Or how citizens lost control to the political structures that govern them!
Seeing that we are a mere 15 days away from election day in Morocco, I thought that it might be healthy to share my opinion on Government; the structure with a big G, not the people acting within it.
It is mandatory to keep in mind that Morocco is a young country; a very young one. The kingdom of Morocco is only 60 years old, and has spent most of these 60 years trying to re-adapt old imperial governance structures to the new and ever changing world that we need to live in. Moroccans have also greatly struggled to detach themselves from the colonial baggage that have defined a whole generation’s relationship with power.
Although Morocco has made noticeable progress in matters of democracy, personal freedom and human rights, the past 60 years left the country with a structure that grew in complexity and power over the years until it became mightily bigger than the citizens that created it (and the people that it supposedly serves).
Similarly to Frankenstein’s attempt to create life that ironically left him with a death bearing creature, a half-a-century long strive to create a political machine that gives Moroccans an equal chance at controlling their own fate ended up stripping them from all power that they once had and forcing them to respect man-made laws and structures the same way the godly obey divine law.
This sanctification of manmade political structures has become particularly apparent recently, especially during the recent controversy that surrounded the sale of state owned land to current and ex-ministers, high military officials, advisors of the king etc. (referred to as “servants of the state” by the Ministers of Interior and Finance).
Upon discovering that members of the political elite have been acquiring land in one of the most prestigious neighborhoods in the Moroccan capital, Rabat, for $35 per meter square, a mixture of shock and outrage fueled the vox populi that demanded an investigation on the matter.
However, and contrary to what one might expect from a system that is supposed to serve the general will of the people, these voices got crushed when the two ministries cited before justified the legitimacy of these purchased by invoking a 1995 legislative decree that was published by the prime minister’s office at the time. As is the custom, Moroccans stomached this as another loss that reinforced their feelings of powerlessness before elected officials that are meant to represent them and a system that allegedly gives each one of them power over the political structures that govern them.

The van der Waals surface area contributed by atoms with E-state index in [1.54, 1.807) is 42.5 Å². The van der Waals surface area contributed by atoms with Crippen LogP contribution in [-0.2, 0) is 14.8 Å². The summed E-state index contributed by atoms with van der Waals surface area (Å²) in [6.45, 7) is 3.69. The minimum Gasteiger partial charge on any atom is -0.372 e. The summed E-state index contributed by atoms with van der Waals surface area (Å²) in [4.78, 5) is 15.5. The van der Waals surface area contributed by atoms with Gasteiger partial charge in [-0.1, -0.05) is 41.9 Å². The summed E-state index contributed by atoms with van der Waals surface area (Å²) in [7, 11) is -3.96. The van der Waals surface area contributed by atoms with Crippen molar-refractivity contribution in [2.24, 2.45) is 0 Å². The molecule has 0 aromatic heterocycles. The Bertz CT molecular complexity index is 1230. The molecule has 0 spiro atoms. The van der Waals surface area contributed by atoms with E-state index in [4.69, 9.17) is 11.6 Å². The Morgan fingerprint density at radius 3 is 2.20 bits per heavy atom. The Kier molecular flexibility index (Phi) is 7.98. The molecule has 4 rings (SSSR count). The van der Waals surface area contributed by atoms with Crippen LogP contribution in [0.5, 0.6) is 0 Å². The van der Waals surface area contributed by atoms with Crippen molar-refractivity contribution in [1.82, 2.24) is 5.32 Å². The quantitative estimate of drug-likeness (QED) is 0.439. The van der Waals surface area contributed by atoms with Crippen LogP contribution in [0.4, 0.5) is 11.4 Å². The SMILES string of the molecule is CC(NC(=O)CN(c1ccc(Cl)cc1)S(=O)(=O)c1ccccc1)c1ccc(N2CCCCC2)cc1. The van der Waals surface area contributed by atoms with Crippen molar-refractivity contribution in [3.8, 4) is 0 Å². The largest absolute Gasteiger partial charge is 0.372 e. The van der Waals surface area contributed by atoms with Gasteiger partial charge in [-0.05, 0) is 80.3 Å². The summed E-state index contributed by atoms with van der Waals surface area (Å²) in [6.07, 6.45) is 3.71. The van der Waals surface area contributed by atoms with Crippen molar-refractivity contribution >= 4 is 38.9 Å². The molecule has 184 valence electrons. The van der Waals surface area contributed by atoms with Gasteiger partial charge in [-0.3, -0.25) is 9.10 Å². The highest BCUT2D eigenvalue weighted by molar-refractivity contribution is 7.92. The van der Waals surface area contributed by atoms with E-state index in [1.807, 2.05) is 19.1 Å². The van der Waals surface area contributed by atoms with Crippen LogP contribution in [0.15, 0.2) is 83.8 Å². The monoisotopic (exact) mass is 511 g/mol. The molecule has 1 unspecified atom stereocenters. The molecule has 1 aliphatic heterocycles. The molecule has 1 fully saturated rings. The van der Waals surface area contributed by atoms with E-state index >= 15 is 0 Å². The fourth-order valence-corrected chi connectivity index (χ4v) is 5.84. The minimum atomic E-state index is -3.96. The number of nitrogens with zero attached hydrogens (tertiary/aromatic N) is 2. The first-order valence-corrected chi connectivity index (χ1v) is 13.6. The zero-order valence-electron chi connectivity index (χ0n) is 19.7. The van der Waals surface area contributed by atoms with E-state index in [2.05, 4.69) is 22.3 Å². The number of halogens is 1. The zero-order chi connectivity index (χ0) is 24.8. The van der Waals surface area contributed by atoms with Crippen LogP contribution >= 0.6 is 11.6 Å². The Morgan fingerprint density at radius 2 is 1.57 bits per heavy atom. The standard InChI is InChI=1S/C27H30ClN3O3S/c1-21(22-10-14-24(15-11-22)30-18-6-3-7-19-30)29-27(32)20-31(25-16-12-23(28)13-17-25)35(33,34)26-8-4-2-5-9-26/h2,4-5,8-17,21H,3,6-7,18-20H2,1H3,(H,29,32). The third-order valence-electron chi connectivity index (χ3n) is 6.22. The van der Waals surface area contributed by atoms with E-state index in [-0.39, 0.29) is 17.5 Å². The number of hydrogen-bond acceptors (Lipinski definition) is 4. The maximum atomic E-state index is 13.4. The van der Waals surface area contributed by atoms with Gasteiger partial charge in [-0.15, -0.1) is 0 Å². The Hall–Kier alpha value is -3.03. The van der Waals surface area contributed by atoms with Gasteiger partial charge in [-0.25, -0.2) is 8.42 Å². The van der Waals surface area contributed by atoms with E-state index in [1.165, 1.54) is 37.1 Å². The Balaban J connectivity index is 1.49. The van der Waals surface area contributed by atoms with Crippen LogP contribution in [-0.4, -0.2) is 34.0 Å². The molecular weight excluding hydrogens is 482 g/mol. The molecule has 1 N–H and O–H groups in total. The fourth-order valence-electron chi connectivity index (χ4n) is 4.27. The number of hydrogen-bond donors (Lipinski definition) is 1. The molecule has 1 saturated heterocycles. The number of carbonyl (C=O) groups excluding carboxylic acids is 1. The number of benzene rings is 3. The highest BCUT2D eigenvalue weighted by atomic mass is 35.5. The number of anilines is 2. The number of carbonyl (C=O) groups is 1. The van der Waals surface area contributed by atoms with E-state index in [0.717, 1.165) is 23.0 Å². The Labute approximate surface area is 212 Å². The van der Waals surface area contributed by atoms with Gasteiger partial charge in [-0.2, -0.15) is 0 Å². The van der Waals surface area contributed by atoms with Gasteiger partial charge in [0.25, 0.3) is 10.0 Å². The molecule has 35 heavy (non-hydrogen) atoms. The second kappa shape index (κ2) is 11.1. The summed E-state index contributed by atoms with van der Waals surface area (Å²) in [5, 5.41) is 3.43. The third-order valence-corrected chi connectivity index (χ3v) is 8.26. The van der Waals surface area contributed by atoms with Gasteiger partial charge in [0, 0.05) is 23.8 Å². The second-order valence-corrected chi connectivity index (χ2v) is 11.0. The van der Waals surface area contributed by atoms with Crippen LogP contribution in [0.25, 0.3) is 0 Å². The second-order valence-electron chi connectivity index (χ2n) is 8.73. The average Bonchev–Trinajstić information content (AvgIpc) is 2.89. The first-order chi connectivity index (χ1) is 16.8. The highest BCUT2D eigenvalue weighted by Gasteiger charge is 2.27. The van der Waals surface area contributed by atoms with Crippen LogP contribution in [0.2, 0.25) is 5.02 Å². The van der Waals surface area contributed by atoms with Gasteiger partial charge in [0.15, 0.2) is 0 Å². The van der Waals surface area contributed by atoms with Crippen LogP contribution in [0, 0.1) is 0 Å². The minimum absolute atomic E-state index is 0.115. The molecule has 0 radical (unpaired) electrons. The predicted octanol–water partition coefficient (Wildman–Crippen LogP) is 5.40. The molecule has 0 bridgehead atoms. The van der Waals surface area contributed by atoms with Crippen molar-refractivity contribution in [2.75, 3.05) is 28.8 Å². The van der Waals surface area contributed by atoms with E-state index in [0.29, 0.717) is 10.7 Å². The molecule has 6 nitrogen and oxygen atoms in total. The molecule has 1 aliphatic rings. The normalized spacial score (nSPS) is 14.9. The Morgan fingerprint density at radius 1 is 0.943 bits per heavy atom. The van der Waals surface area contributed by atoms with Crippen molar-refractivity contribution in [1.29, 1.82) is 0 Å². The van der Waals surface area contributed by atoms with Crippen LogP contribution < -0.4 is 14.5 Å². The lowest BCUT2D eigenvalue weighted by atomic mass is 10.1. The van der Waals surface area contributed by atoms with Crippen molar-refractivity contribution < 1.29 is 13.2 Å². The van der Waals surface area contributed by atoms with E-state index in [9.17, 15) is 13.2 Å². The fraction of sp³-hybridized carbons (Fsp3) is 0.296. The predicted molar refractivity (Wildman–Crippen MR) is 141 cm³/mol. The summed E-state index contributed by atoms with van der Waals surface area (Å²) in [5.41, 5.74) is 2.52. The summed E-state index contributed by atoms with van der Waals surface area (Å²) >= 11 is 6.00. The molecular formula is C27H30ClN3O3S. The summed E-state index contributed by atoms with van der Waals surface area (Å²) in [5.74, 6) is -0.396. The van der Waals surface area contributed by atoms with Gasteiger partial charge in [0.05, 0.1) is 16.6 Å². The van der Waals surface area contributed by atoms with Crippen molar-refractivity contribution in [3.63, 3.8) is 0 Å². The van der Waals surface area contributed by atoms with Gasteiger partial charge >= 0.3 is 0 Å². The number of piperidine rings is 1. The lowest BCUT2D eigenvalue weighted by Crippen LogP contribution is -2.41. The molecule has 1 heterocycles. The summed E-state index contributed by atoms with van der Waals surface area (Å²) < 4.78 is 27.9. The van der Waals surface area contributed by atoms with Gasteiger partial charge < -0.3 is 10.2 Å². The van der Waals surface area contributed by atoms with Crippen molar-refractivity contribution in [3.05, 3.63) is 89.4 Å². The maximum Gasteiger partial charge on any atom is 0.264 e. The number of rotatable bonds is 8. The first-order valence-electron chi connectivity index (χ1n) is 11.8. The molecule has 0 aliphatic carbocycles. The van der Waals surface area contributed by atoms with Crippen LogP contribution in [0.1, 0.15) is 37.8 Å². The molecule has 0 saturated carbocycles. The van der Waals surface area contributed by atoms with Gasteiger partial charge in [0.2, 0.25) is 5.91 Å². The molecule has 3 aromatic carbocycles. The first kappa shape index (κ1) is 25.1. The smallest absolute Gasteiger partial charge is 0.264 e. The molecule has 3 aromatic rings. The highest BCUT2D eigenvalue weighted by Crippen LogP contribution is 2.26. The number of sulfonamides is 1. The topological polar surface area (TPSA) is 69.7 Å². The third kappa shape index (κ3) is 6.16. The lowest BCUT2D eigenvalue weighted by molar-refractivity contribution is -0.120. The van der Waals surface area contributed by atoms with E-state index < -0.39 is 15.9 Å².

Even more recently, the current head of government killed any doubt that the political machine holds more importance that the citizens that created it by explicitly asserting that, as a leader of the government, his first priority is to serve the country and the system before tending to the citizens’ needs.
The increasing glorification and fear that Moroccan have towards the “Frankenstein-esque” organizations that rule them are not groundless. The mystery and complexity that characterizes the system have made citizens grow less and less able to keep up with the different structures that are being created, and consequently lose interest in the politics.
Therefrom, electoral programs put forward by political parties that promise the electorate to regain control over government need to break this sacred seals that have been put on the laws, regulations and organizations that make up the government.
This process of desanctification can be achieved by making the different organizations that constitute the government more transparent so as to allow for a better understanding of their underlying structures and grant Moroccans the power to audit their functioning. Furthermore, a continuous updating of the political machine will greatly contribute in the abolishment of the myths of rigidity and inalterability that envelop the laws and regulation that organize the country. Moreover, it will prevent future instances of political perversion and abuse of these structures by the political elite; such as the “Servants of the sate” controversy.